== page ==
Completely mastering counters in Japanese can take months of practice, if not longer. Get used to considering the size and shape of objects when counting them. If you can get into the mindset of the Japanese counter, you will be able to use them more accurately in less time.
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The Japanese language is complex in many ways. One of the most confusing parts to master is using counters. In Japanese, when counting anything, you must use a counter after the number in order to be counting correctly. The counter you use will depend on what it is that you are counting.
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Counting People and Animals
For example, people would be counted by adding the suffix –nin, after the number with the exception of one or two people. One person would be counted as hitori, and two as futari. After that, the count would be san-nin, yo-nin, go-nin (three people, four people, five people), etcetera.
Very large animals such as elephants or things such as houses would be counted using the suffix –tou. One rhinoceros would be counted as ittou, and two as nittou, three as santou and so on.
Small to medium-sized animals are counted with the suffix –hiki (-biki, -piki). A dog would be counted using -hiki. One dog would be ippiki, two would be nihiki, three would be sanbiki (follow standard sound variations here when using suffixes) and so on.
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Long, Skinny Objects
Long, skinny objects such as pencils, bottles or chop sticks are counted using the suffix –hon (-bon, -pon depending on the number). One pencil would be counted as ippon, and two as ni-hon, san-bon etcetera. After three, most numbers will revert back to the –hon suffix.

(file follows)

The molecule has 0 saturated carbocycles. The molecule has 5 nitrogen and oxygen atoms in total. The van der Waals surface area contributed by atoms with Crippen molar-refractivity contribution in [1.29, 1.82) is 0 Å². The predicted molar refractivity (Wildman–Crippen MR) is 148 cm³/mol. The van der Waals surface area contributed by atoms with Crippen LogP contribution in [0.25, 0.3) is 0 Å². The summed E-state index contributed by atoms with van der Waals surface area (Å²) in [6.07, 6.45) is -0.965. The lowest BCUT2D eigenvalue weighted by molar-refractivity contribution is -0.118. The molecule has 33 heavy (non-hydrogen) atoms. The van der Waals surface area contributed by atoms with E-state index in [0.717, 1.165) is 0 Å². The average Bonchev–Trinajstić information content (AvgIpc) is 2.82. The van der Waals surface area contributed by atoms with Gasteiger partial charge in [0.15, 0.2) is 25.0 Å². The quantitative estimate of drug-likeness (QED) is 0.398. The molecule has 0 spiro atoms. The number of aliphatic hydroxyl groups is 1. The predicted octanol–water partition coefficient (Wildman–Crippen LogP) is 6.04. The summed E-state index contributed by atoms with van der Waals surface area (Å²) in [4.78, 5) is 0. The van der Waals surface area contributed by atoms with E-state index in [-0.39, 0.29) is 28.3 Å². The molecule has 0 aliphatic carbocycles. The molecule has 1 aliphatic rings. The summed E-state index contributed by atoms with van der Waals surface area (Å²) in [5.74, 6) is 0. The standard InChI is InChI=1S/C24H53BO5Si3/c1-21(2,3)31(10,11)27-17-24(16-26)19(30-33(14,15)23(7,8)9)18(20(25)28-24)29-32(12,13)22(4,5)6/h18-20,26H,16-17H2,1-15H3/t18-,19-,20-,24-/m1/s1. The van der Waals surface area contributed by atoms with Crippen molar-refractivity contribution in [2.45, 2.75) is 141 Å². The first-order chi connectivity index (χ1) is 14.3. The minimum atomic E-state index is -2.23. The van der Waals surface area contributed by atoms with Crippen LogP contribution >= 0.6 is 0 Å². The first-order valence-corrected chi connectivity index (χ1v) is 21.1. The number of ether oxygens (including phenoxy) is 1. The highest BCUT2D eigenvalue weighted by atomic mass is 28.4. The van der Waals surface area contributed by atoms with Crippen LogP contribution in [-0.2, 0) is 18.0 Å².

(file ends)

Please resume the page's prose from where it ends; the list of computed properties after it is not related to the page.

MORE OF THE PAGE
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Books and Bound Objects
Books, magazines and similar objects are counted with the suffix –satsu.
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Days of the Month
Days of the month are also said in different ways. Although you could say nigatsu no sannichi (February 3rd), it is more correct to refer to the numbered days of the month in the following way:
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Neutral Number Suffixes and Other Examples of Counters
Other counters exist as well, such as -kai for counting stairs or floors in a building.
Ichi-kai, ni-kai, san-kai
-Sai would be the counter used to count your age, with the exception of the irregular 20 years of age, called hatachi. This could be because turning 20 is a special birthday, regarding as the coming of age for young Japanese becoming adults.
Issai, ni-sai, san-san, …..hatachi (20)
A more neutral suffix for counting would be –tsu. If you are not sure which to use, this one will be more widely understood by the Japanese listener. Adding this suffix to numbers is a little tricky because the first several numbers will take irregular form.
Finally, when using ordinal numbers in Japanese we come to a suffix that is easy to use. Simply add –ban, to the end of a number and you will have its ordinal equivalent.
First = ichiban
Second = niban
Third = sanban
This rule has very little variance and can safely be used up the number line.